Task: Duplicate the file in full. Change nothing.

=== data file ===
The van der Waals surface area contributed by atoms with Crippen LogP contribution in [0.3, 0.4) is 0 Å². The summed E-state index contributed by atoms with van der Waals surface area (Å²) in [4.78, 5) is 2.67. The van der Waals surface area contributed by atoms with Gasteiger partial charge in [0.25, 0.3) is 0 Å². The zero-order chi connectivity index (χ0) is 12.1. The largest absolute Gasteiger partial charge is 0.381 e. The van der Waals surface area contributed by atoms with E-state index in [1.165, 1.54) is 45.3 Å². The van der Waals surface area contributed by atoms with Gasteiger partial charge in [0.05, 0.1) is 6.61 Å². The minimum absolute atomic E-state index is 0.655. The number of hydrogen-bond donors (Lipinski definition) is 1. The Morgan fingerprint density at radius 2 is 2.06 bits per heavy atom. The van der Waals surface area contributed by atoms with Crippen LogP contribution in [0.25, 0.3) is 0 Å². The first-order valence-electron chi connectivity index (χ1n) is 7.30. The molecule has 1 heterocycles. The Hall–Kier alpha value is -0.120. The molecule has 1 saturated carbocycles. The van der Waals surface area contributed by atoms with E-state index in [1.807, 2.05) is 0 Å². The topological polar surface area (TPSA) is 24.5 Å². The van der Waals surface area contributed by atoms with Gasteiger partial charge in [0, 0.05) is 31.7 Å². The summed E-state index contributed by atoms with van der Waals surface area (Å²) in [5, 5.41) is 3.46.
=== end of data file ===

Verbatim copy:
The van der Waals surface area contributed by atoms with Crippen LogP contribution in [0.3, 0.4) is 0 Å². The summed E-state index contributed by atoms with van der Waals surface area (Å²) in [4.78, 5) is 2.67. The van der Waals surface area contributed by atoms with Gasteiger partial charge in [0.25, 0.3) is 0 Å². The zero-order chi connectivity index (χ0) is 12.1. The largest absolute Gasteiger partial charge is 0.381 e. The van der Waals surface area contributed by atoms with E-state index in [1.165, 1.54) is 45.3 Å². The van der Waals surface area contributed by atoms with Gasteiger partial charge in [0.05, 0.1) is 6.61 Å². The minimum absolute atomic E-state index is 0.655. The number of hydrogen-bond donors (Lipinski definition) is 1. The Morgan fingerprint density at radius 2 is 2.06 bits per heavy atom. The van der Waals surface area contributed by atoms with Crippen LogP contribution in [0.25, 0.3) is 0 Å². The first-order valence-electron chi connectivity index (χ1n) is 7.30. The molecule has 1 heterocycles. The Hall–Kier alpha value is -0.120. The molecule has 1 saturated carbocycles. The van der Waals surface area contributed by atoms with E-state index in [1.807, 2.05) is 0 Å². The topological polar surface area (TPSA) is 24.5 Å². The van der Waals surface area contributed by atoms with Gasteiger partial charge in [0, 0.05) is 31.7 Å². The summed E-state index contributed by atoms with van der Waals surface area (Å²) in [5, 5.41) is 3.46.